On May 30, 1940, he was arrested in Montreal for "plotting to overthrow the state" and interned for the duration of the war as a security threat. His party, then called the National Unity Party, was banned. In the internment camp, he sat on a throne built by other prisoners and spoke of how he would rule Canada when Hitler conquered it.[8]

Arcand ran for the House of Commons of Canada on two occasions. Despite being shunned by mainstream Quebecers in the post-war years, he managed to come second with 29 percent of the vote when he ran as a National Unity candidate in the riding of Richelieu—Verchères in the 1949 federal election.[9] He came second again with 39 percent of the vote when he ran as a "Nationalist" in Berthier—Maskinongé—delanaudière in the 1953 election.[10]

In 1957, he campaigned for Progressive Conservative candidate and future Quebec cabinet minister Remi Paul.

Arcand never wavered in his belief in Adolf Hitler, and, in the 1960s, was a mentor to Ernst Zündel, who became a prominent Holocaust denier and neo-Nazi propagandist in the latter part of the 20th century.

On November 14, 1965, he gave a speech before a crowd of 650 partisans from all over Canada at the Centre Paul-Sauvé in Montreal which was draped in the blue banners and insignia of the National Unity Party. As reported in La Presse and Le Devoir, he took the occasion to thank the newly elected Liberal Member of Parliament for Mount Royal, Pierre Trudeau, and former Conservative leader George Drew, for speaking in his defence when he was interned. However, Trudeau and Drew denied that they had ever defended Arcand or his views, and insisted that they had in fact been defending the principle of free speech even for fascists.

Among those present at the rally were Jean Jodoin, a Progressive Conservative candidate in the 1965 federal election and Gilles Caouette, future Social Credit Party of Canada Member of Parliament.[11]

In popular cultureEdit


  1. ^ Betcherman, Lita-Rose The Swastika and the Maple Leaf (1978) p. 146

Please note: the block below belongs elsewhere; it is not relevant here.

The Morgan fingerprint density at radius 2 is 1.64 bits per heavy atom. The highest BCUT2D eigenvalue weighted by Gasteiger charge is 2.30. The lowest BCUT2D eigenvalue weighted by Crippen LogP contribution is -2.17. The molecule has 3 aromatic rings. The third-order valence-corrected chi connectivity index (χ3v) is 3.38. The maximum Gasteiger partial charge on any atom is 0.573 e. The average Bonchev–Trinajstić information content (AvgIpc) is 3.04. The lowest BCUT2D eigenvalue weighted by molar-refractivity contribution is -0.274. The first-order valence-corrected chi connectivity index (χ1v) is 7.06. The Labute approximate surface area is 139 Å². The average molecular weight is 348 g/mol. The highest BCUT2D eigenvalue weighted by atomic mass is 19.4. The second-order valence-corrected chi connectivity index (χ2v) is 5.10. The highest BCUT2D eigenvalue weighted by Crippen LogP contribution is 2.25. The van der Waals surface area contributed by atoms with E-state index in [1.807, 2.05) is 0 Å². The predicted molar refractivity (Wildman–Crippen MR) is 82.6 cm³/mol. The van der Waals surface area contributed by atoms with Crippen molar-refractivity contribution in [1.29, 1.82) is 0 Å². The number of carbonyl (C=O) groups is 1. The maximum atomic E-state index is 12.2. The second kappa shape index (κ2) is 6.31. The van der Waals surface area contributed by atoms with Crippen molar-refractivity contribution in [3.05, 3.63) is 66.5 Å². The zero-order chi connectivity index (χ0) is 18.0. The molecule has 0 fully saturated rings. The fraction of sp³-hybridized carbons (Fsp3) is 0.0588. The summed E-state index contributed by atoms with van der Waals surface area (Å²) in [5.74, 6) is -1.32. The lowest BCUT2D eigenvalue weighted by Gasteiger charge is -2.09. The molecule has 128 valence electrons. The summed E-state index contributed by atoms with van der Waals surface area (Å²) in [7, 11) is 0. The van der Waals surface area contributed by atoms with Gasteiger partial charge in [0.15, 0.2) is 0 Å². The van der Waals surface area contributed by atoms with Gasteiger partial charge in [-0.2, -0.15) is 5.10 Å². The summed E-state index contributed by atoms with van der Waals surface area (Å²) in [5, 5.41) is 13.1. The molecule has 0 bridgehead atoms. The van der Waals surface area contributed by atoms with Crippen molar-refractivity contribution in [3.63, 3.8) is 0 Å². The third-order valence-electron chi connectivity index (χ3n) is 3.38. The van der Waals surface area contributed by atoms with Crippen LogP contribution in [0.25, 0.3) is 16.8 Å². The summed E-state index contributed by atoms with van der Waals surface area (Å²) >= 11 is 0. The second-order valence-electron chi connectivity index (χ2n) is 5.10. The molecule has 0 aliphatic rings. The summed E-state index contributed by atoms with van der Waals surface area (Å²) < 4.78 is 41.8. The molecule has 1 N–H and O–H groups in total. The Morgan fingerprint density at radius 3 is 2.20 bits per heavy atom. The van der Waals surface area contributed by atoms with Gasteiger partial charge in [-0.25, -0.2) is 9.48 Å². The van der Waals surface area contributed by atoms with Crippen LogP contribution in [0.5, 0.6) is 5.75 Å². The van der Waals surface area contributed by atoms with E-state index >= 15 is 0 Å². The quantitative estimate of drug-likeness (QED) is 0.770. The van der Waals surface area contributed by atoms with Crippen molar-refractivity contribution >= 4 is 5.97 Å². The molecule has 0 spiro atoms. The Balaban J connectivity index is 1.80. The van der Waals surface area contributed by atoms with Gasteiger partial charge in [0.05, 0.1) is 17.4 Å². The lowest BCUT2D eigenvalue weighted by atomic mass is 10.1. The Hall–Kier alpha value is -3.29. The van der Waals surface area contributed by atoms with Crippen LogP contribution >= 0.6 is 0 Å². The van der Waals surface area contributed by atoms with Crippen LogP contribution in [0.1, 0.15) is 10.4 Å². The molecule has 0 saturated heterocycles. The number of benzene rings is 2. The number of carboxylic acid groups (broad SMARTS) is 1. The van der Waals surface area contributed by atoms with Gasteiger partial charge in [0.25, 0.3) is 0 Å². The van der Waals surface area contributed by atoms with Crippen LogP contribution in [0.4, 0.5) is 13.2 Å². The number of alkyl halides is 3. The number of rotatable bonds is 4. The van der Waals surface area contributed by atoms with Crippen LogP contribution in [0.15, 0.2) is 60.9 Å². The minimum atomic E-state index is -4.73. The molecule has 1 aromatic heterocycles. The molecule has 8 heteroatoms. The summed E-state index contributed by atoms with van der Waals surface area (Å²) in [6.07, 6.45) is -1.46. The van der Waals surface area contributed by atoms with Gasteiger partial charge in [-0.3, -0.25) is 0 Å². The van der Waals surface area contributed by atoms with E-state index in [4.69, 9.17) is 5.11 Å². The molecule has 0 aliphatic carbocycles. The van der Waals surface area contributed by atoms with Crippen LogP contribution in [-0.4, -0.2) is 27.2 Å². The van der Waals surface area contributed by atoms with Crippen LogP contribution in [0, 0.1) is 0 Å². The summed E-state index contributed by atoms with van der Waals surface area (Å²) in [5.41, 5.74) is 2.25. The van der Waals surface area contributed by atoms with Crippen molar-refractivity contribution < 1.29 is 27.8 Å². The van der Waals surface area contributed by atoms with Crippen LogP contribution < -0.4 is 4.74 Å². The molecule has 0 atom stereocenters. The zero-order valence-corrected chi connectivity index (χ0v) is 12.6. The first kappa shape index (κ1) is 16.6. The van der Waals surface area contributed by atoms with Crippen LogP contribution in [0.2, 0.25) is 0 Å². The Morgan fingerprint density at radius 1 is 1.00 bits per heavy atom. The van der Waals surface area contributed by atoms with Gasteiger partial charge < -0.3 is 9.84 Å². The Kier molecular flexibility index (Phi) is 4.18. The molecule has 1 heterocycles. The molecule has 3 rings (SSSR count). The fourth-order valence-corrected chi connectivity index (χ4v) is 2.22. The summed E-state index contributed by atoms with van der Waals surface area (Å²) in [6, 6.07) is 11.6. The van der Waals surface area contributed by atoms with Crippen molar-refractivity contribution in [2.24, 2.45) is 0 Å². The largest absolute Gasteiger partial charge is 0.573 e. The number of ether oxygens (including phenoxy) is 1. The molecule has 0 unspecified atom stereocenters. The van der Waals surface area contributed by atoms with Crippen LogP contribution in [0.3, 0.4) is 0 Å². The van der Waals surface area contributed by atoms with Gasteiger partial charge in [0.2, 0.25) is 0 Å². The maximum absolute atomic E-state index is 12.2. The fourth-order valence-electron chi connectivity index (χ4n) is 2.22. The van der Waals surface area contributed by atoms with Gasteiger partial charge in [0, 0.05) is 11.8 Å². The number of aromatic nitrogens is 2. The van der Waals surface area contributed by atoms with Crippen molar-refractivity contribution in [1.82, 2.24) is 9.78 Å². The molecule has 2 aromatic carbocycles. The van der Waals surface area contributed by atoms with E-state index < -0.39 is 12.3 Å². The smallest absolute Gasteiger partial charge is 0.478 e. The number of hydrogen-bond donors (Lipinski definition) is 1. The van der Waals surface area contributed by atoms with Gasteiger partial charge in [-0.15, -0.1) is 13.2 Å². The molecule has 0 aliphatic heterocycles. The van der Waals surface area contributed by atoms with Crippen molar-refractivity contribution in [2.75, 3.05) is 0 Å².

2. ^
  3. ^ Lester, Normand (2001) Le Livre noir du Canada anglais; Montreal: Les Éditions des Intouchables, p.255. The letter is conserved at the National Archives of Canada in Ottawa. A photocopy can be found at the archives of the Canadian Jewish Council in Montreal, under P0005 ARCAND, Adrien (collection).
  4. ^ Lester, Normand (2001). Le Livre noir du Canada anglais; Montreal: Les Éditions des Intouchables, p.255-260.
  5. ^ Betcherman, Lita~Rose (1975). The Swastika and the Maple Leaf: Fascist Movements in Canada in the Thirties; Fitzhenry & Whiteside, p.10-11.
  6. ^ Betcherman, Lita~Rose (1975). The Swastika and the Maple Leaf: Fascist Movements in Canada in the Thirties; Fitzhenry & Whiteside, p.43-43.
  7. ^ a b Frederick EDWARDS. « Fascism in Canada », Maclean's Magazine, 15 April 1938, p. 66.
  8. ^ This story is told in Dangerous Patriots: Canada's Unknown Prisoners of War, by William Repka and Kathleen Repka, New Star Books, Vancouver, 1982 (ISBN 0-919573-06-1 or ISBN 0-919573-07-X), in the section by Charlie Murray, who was imprisoned with him for being a union organizer.
  9. ^
  10. ^ House of Commons website
  11. ^ "Fascist Steps Out Of Past For Banquet", Globe and Mail, November 15, 1965
  12. ^ Daily Mail 16 September 2014


  • William Repka, Kathleen Repka: Dangerous Patriots: Canada's Unknown Prisoners of War. New Star Books, Vancouver, 1982 ISBN 0-919573-06-1 oder ISBN 0-919573-07-X
  • Martin Robin: Shades of Right: Nativist and Fascist Politics in Canada, 1920-1940, University of Toronto Press, Toronto (u.a.) 1992 ISBN 0-8020-5962-7 (Geb.) ISBN 0-8020-6892-8 (Paperback)
  • Hans Strömsdörfer: Arcand, Adrien In: Wolfgang Benz: Handbuch des Antisemitismus: Judenfeindschaft in Geschichte und Gegenwart (Band 2/1 Personen A-K). 1. Auflage. De Gruyter, Berlin 2009, ISBN 978-3-598-24072-0, S. 31-32.

Further readingEdit

  • Adrien Arcand, führer Canadien, Montréal, Lux Éditeur, 2010.